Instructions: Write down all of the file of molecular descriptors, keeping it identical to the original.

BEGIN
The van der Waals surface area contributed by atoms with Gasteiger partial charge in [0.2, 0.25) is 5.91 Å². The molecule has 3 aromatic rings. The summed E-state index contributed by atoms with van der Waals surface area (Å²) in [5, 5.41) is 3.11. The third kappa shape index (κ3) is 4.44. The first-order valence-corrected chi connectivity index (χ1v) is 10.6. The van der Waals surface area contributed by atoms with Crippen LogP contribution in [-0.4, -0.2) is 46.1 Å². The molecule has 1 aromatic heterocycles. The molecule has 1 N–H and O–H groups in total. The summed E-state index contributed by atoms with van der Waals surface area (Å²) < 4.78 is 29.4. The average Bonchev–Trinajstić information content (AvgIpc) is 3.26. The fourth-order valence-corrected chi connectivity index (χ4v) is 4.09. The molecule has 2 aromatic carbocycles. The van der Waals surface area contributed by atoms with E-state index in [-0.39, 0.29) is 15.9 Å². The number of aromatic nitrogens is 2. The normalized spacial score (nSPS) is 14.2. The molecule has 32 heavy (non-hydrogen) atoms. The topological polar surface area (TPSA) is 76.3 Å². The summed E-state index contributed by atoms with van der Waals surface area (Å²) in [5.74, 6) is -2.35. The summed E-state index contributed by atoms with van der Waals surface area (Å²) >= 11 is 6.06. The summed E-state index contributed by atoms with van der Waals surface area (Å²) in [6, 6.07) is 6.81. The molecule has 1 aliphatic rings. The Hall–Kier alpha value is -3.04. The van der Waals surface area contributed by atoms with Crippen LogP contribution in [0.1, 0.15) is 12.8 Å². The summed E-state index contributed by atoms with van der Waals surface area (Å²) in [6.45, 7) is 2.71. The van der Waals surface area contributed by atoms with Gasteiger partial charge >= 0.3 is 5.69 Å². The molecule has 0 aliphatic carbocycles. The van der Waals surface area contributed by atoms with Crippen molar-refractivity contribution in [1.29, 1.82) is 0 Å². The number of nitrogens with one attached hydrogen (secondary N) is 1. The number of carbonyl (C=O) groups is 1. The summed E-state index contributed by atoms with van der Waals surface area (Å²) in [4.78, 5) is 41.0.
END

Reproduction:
The van der Waals surface area contributed by atoms with Gasteiger partial charge in [0.2, 0.25) is 5.91 Å². The molecule has 3 aromatic rings. The summed E-state index contributed by atoms with van der Waals surface area (Å²) in [5, 5.41) is 3.11. The third kappa shape index (κ3) is 4.44. The first-order valence-corrected chi connectivity index (χ1v) is 10.6. The van der Waals surface area contributed by atoms with Crippen LogP contribution in [-0.4, -0.2) is 46.1 Å². The molecule has 1 aromatic heterocycles. The molecule has 1 N–H and O–H groups in total. The summed E-state index contributed by atoms with van der Waals surface area (Å²) < 4.78 is 29.4. The average Bonchev–Trinajstić information content (AvgIpc) is 3.26. The fourth-order valence-corrected chi connectivity index (χ4v) is 4.09. The molecule has 2 aromatic carbocycles. The van der Waals surface area contributed by atoms with E-state index in [-0.39, 0.29) is 15.9 Å². The number of aromatic nitrogens is 2. The normalized spacial score (nSPS) is 14.2. The molecule has 32 heavy (non-hydrogen) atoms. The topological polar surface area (TPSA) is 76.3 Å². The summed E-state index contributed by atoms with van der Waals surface area (Å²) in [5.74, 6) is -2.35. The summed E-state index contributed by atoms with van der Waals surface area (Å²) >= 11 is 6.06. The summed E-state index contributed by atoms with van der Waals surface area (Å²) in [6, 6.07) is 6.81. The molecule has 1 aliphatic rings. The Hall–Kier alpha value is -3.04. The van der Waals surface area contributed by atoms with Crippen LogP contribution in [0.1, 0.15) is 12.8 Å². The summed E-state index contributed by atoms with van der Waals surface area (Å²) in [6.45, 7) is 2.71. The van der Waals surface area contributed by atoms with Gasteiger partial charge >= 0.3 is 5.69 Å². The molecule has 0 aliphatic carbocycles. The van der Waals surface area contributed by atoms with Crippen molar-refractivity contribution in [1.29, 1.82) is 0 Å². The number of nitrogens with one attached hydrogen (secondary N) is 1. The number of carbonyl (C=O) groups is 1. The summed E-state index contributed by atoms with van der Waals surface area (Å²) in [4.78, 5) is 41.0.